Brian Smith: Belligerent ‘Warrenball’ approach won’t faze attitude-fuelled Aussies against Lions
Wallabies love playing sides who think they are superior... put it down to 'convict race' syndrome
Brian Smith, 64, is a retired Logistics Controller from Saltash, Cornwall. He lives with his wife Wray. In 2010, their son Richard, 30, and his housemate Kevin, 32, were found dead from Carbon Monoxide poisoning from their Beko-manufactured cooker.
Saturday 08 June 2013
Warren Gatland can be counted among the most successful coaches in the world game – there is no denying the bloke’s record – but there is not much mystery to the way his teams play. It’s a form of rugby I call “Warrenball” and if the evidence of the opening two matches on this Lions tour is anything to go by, we’ll be seeing plenty of it over the next month. I’m certainly not expecting to be catapulted from my seat in shock at the tricks the tourists pull against the Wallabies.
We saw this straightforward but highly effective strategy when Warren was winning trophies at Wasps and we’ve seen it in his time with Wales, who have nailed three titles and two Grand Slams during his spell in charge. It involves very big, extremely powerful players taking the ball round the edges and equally big, powerful wings making dents infield at a high tempo set from half-back. There may be one or two unexpected tactical flourishes from the Lions when they enter the opposition red zone but basically, this is about belligerence. They’ll be looking to outmuscle every Australian side they meet... including Australia.
The statistics tell us Warren hasn’t had much joy against the Wallabies just lately, but he won’t be worrying about that. He’ll just crack on in the knowledge that the Wallabies have been hit by injuries and are looking a little vulnerable. Players like Digby Ioane, David Pocock, Scott Higginbotham and one or two others would have been in the Aussie starting line-up had they been fit, and they’ll be missed. I can’t remember them being this light on personnel in their recent victories over Wales.
Australians exist in a southern hemisphere rugby ecosystem, alongside the New Zealanders and South Africans, and all things being equal, they are not fazed by muscle. You don’t see too many soft All Blacks or weak Springboks. There are plenty of similarities between the way the Boks play and the kind of stuff I’m expecting from the Lions. Back in the day, great Wallaby players like George Gregan and Stephen Larkham always backed themselves to be smarter than the opposition.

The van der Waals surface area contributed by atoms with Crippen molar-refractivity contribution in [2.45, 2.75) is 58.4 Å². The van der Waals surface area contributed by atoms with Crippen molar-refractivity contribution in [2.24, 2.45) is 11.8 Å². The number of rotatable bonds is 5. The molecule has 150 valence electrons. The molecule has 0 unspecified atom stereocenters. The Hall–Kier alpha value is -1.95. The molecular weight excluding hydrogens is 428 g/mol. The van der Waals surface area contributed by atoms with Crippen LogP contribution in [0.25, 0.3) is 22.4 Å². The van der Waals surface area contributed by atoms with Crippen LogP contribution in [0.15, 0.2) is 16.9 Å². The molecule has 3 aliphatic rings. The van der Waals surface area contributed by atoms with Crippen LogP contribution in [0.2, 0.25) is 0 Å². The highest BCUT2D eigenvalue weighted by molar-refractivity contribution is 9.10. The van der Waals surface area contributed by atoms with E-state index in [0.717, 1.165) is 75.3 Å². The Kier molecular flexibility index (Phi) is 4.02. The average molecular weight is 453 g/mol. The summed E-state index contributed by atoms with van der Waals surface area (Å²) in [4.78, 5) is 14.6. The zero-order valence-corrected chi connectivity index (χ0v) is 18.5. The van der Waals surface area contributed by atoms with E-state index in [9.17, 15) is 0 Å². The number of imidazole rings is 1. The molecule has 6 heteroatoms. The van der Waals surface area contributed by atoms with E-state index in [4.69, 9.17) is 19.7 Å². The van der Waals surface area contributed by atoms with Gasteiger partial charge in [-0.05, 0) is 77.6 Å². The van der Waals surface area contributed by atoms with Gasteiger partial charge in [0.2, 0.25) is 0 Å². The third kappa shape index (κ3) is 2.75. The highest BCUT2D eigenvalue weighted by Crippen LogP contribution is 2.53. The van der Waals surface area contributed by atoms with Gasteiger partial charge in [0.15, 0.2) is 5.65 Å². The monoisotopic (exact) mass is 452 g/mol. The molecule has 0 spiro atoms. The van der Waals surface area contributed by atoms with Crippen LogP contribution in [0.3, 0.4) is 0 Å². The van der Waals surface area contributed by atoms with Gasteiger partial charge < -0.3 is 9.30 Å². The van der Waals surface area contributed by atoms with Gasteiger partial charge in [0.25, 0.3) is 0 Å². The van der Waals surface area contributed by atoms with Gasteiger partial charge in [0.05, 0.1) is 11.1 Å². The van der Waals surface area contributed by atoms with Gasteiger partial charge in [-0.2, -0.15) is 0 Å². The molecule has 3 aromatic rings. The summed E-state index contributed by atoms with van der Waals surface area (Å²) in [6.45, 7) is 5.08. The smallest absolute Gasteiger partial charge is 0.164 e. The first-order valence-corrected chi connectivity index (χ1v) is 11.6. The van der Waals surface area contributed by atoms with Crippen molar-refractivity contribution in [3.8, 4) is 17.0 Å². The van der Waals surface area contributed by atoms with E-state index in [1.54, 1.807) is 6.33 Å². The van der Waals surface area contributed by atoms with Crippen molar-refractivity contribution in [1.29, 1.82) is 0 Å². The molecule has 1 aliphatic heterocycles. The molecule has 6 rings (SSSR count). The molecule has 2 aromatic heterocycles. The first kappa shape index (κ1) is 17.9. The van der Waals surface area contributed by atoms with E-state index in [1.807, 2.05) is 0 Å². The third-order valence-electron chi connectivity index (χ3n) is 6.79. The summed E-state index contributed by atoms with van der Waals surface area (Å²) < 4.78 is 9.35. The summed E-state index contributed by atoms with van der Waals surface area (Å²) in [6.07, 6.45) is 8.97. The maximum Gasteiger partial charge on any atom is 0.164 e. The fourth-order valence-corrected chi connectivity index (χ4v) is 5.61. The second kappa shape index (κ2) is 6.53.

Will these Wallabies have that edge with a third of their team on the sidelines? That’s the question. Certainly, they’ll need to field a No 10 with a footballing range equivalent to that of the Lions outside-half Jonathan Sexton. This is the central fascination of today’s game in Queensland. We know Quade Cooper can shred opponents with his box of tricks, but we also know that Robbie Deans, the Wallaby coach, doesn’t really trust him. Will Cooper play his way on to the main stage? I’ll be watching, for sure.
Self-belief shouldn’t be a problem for the Wallabies – we Aussies are a cocky lot – and the fact that the Lions are likely to go into the first Test in Brisbane a fortnight today as raging hot favourites may be a bigger problem for them than for the Wallabies. Aussies like nothing better than playing against people who think they’re better than them. You can talk about a chip on the shoulder, put it down to the “convict race” syndrome... you can call it whatever you like, but it’s definitely there and it generally works to their advantage. On balance, I think the home side can pinch one of the first two Tests and take the whole thing down to the last 80 minutes in Sydney.
Am I expecting any surprises in the Lions line-up? Mako Vunipola, the new England prop, is making an impression and while I think Gatland will opt for loose-head experience in his starting line-up, Vunipola may be the guy to come off the bench and change the world. Also, I can see Brian O’Driscoll being on the field for the start of the Test series. This may not sound like much of a shock, but I thought initially that Gatland might simply pick the biggest back line in history by pairing Jamie Roberts and Manu Tuilagi at centre. I’ve shifted on this one. The sight of massive, muscular wings steaming into midfield leads me to suspect that the Irish grand master will get his wish on his last Lions tour.
I must also say that I’m pretty tired of hearing everyone have a go at Michael Foley, the Western Force coach who fielded a “half and half” side against the Lions in Perth on Wednesday. The way I look at it, Blind Freddie could have told you he wouldn’t pick his strongest team. The Force are down towards the bottom of the Super 15 log, the win-loss ratio is staring at Michael from the office wall and he has a game this weekend against the Waratahs, the side he left at the end of last season after a really difficult year. Put all that together, and it was obvious he would go conservative in selection.
People are talking about “disrespect” to the tourists, but there are plenty of others we can look at in this regard. Why unload everything on Michael at a time when everyone wants their pound of flesh out of the Lions, including the Lions? What was Hong Kong about if it wasn’t about people cashing in? OK, the Force game was a disappointing event: even I almost switched over at half-time. But it’s over now. Today’s game in Queensland is a different thing entirely. The tour starts here.
Diving in at the deep end is no excuse for shirking the style stakes
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